Grapefruit juice contains approximately 0.75g/oz of citric acid (H3C6H5O7(aq)), a triprotic acid. If one tablet of Tums contains 500mg of CaCO3, would one tablet be able to neutralize the acid in one glass of grapefruit juice (8.0oz)? Show your calculations.
Therefore I found the relavant variables would be:
- 0.75g/oz of citric acid
- the fact that it's a triprotic acid
- the volume of one glass of grapefruit juice (8.0oz)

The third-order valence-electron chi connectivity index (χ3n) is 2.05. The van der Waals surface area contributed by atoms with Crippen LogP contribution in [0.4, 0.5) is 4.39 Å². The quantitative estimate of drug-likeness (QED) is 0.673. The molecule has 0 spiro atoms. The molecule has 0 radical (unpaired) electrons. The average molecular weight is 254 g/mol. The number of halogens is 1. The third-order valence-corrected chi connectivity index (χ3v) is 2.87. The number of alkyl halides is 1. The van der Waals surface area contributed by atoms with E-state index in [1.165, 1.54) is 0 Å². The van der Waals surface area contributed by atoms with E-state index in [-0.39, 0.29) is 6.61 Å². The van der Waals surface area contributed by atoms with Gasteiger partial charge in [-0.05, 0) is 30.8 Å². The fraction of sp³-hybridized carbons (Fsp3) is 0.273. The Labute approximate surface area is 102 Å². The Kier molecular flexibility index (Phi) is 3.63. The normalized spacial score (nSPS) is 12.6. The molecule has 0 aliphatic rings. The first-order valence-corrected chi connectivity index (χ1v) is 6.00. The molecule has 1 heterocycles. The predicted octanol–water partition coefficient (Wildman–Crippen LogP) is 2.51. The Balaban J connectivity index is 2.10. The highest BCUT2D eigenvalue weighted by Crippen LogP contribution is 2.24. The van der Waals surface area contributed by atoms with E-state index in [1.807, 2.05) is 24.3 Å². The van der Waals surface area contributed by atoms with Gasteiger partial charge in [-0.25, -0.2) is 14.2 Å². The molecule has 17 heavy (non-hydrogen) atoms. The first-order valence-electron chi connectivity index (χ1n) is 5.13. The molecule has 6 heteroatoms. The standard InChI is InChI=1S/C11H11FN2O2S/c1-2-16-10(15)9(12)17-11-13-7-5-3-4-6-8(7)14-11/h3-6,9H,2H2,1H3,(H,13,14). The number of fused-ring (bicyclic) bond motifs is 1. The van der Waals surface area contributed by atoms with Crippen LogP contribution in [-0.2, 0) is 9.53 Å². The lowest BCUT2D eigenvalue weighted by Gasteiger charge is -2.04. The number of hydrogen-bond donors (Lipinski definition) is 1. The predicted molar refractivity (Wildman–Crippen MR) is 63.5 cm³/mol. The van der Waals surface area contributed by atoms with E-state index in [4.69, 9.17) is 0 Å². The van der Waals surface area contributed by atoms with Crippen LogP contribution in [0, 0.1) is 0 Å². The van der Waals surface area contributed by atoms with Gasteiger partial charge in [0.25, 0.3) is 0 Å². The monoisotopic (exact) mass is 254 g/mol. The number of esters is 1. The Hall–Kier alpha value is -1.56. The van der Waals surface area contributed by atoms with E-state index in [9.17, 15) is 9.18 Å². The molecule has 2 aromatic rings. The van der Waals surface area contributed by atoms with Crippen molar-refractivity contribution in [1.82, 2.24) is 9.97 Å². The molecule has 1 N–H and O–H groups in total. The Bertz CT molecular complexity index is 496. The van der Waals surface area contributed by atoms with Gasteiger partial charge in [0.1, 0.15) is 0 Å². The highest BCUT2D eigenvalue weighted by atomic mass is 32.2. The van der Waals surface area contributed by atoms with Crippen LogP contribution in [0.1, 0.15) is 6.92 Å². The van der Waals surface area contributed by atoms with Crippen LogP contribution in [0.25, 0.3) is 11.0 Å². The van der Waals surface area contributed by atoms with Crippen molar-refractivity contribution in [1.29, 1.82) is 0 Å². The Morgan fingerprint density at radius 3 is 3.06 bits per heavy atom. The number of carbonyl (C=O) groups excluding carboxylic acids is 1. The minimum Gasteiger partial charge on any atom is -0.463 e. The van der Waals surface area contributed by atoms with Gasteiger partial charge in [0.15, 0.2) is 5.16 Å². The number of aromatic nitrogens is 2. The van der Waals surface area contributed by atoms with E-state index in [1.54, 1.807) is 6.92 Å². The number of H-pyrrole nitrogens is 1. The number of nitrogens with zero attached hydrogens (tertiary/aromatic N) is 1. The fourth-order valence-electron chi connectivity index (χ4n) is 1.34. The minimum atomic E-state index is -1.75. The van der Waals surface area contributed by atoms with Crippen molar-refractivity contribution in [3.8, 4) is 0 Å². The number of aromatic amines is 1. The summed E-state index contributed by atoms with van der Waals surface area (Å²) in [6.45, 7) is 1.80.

- the grams of tums (0.5g CaCO3)
- Balancing the equation, which I had no idea how to do. I attempted to use the products H2O + CO2 + CaO, but I found I couldn't balance it.
- Dimensional analysis of the citric acid and CaCO3 from grams to moles
The Attempt at a Solution
1) Multiplied 0.75g/oz of Citric acid with the volume of citric acid (8.0oz) to get the grams of citric acid in grapefruit juice
2) I converted it to the moles of citric acid by dividing by the molar weight
So: 6.0g citric acid/193.1241g citric acid
3) I converted the amount of CaCO3 to moles as well
Not entirely sure where to go from here.